Times sure have changed, huh?
Awkward: “Wow, you’ve sure lost a lot of weight!” Worse: “You’ve gained a few – you know the freshman 15 doesn’t count after college, right?!” Worse-r: “You’re too skinny, eat a sandwich!” Worst: “You used to be so pretty; aren’t you worried about your health at all?” (The last one is the worst because it can be said for everything from morbid obesity to anorexia and every weight in between. For some reason “health” is the ultimate trump card in all weight conversations.)
I hate talking about weight – mine, yours, anyone’s – because I never know what to say. And because I’m so uncomfortable I usually say something really lame or stupid. (“Oh HAI! U look different! U can has no more cheeseburgers?!1!”) Maybe it’s just a reflection of my issues or maybe it’s endemic to society as a whole but I’d rather talk about Amy Winehouse’s death than discuss how many pounds you’re down this week. It’s not because I don’t care or because I’m not proud of all your hard work; the truth is I care (too) deeply and my first instinct is to grill you about all the details because if you lost weight then that means I need to too, obviously.
Yes, I know my brain is as ridiculous as Charlie Sheen’s new Anger Management show. (True story: Our car broke down once in nowhereville and the guy who picked us up spent the whole ride to the tow shop telling us about how he was on his way to anger management classes for “throwing a taco” at his girlfriend. He’d even made a poster about it and everything. If that doesn’t inspire confidence in someone’s rescuing skills, I don’t know what does! Sure he might have violently killed me but at least the police would have had a puff-painted poster diagram as evidence.)
I recently had a friend lose a lot of weight and she looks fantastic. She really does. And there’s no denying that losing a lot of weight takes a lot of discipline and hard work. Plus she’s all happy and glow-y and it’s so awesome to see her so happy. And yet I worried all day before I saw her next because I knew I should say something about her weight loss but I didn’t know what and I just knew I was going to stick my foot in my mouth. It seems like everything we say about weight has a subtext:
– “You’ve sure lost a ton of weight! You look gorgeous!” also means “You weren’t pretty before and thinner=gorgeous-er so keep going!”
– “Look at you! You sure have worked hard to lose all that weight!” can also mean “Glad you got past that fat, lazy slob phase!”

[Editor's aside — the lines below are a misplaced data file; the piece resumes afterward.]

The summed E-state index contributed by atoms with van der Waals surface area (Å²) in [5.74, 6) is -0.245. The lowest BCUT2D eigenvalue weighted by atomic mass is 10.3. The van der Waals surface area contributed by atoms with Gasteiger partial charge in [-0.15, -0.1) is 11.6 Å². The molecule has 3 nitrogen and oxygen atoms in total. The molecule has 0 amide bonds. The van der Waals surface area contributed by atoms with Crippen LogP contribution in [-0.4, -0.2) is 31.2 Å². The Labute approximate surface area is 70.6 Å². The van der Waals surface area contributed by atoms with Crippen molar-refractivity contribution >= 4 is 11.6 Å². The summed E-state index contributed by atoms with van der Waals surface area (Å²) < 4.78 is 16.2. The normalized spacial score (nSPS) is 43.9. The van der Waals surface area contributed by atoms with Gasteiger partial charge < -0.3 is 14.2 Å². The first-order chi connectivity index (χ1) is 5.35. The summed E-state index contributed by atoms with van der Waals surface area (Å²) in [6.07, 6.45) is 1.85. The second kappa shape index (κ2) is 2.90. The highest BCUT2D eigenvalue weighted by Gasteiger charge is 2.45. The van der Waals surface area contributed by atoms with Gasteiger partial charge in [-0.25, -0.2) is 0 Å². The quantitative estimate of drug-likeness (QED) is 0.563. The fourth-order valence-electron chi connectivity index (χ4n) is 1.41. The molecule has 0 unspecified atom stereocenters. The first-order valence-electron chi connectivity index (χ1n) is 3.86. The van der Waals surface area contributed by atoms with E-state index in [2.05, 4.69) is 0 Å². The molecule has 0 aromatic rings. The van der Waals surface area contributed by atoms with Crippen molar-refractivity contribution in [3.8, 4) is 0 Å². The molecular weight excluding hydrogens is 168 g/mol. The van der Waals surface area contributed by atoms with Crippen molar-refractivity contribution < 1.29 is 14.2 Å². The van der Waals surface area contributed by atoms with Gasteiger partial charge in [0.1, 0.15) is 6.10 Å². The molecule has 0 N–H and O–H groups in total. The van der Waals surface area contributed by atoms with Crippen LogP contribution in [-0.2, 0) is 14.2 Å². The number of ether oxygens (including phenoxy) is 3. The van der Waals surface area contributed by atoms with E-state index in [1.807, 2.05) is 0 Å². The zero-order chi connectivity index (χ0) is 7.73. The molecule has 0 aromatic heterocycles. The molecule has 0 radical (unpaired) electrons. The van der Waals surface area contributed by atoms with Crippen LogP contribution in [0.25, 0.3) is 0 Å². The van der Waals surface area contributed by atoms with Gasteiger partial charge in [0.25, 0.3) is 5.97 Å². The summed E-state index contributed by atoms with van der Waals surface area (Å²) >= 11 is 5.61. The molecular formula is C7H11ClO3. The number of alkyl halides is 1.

– “ZOMG! You look AMAZING! You’re so THIN now! Wow! I’m so JEALOUS!!” also means “Don’t ever gain weight again because you’ll lose all this love and respect and kindness that people are heaping on you. FEAR the CARBS! Muwhahahah!”
Me overthink things? Never! Usually I end up saying something loony and nonsensical like, “Wow, you look beautiful! Not that you didn’t look beautiful before because I always thought you were beautiful but now you look so happy and confident, not that you couldn’t be happy and confident when you weighed more but ANYHOW yeah, awesomesauce!” Then I have to grit my teeth to keep from asking them for tips.
And then there’s the reverse. If you think talking about weight loss is awkward, talking about weight gain ranks right up there with those vagina-hand-puppet commercials (you have seen those, right?!) for uncomfortable. A recent study published in The American Journal of Preventative Medicine says that even doctors avoid talking about weight gain, especially when it’s a lady doctor talking to a fellow lady-bit possessor (no puppets or funny accents allowed but weird euphemisms are totally cool).
I recently had a close friend ask me, very earnestly, how to talk to his spouse about her obesity. “I just want her to be healthy and happy! I don’t want her to have a heart attack or get diabetes or die young! How do I tell her she needs to lose weight?” he plead.
“You don’t,” I answered bluntly. I could tell he really did care about her and had good intentions. I also knew that his wife did happen to have some medical complications due to her weight (she is pre-diabetic and her movement is functionally limited) so his health concern wasn’t superficial. He thought she was attractive, he loved her and he wasn’t derogatory to her in any way that I’ve ever seen. And yet I still couldn’t think of any way that conversation could happen that would get the desired result.
He didn’t take my advice, a fact I discovered a few days later when she called me sobbing… to ask what diet pills I’d recommend. Egads.
And we won’t even start with all the snarky, backbiting or back-handed comments people make when talking about someone else’s weight: “She’ll gain it all back, just give her 6 months.” “She’s totally anorexic now.” “He’s so lazy – if he just counted his calories and exercised he could drop the weight.” I get shaky just thinking about it.
Seriously, please help me out with this one! Anyone else freak out talking about weight? What do you say to people when they’ve lost a lot of weight? Have you ever told anyone they’ve gained weight/need to lose weight? Does the person’s gender change how you talk to them? Anyone else afraid that they’ll come out with man-business sock puppets next?!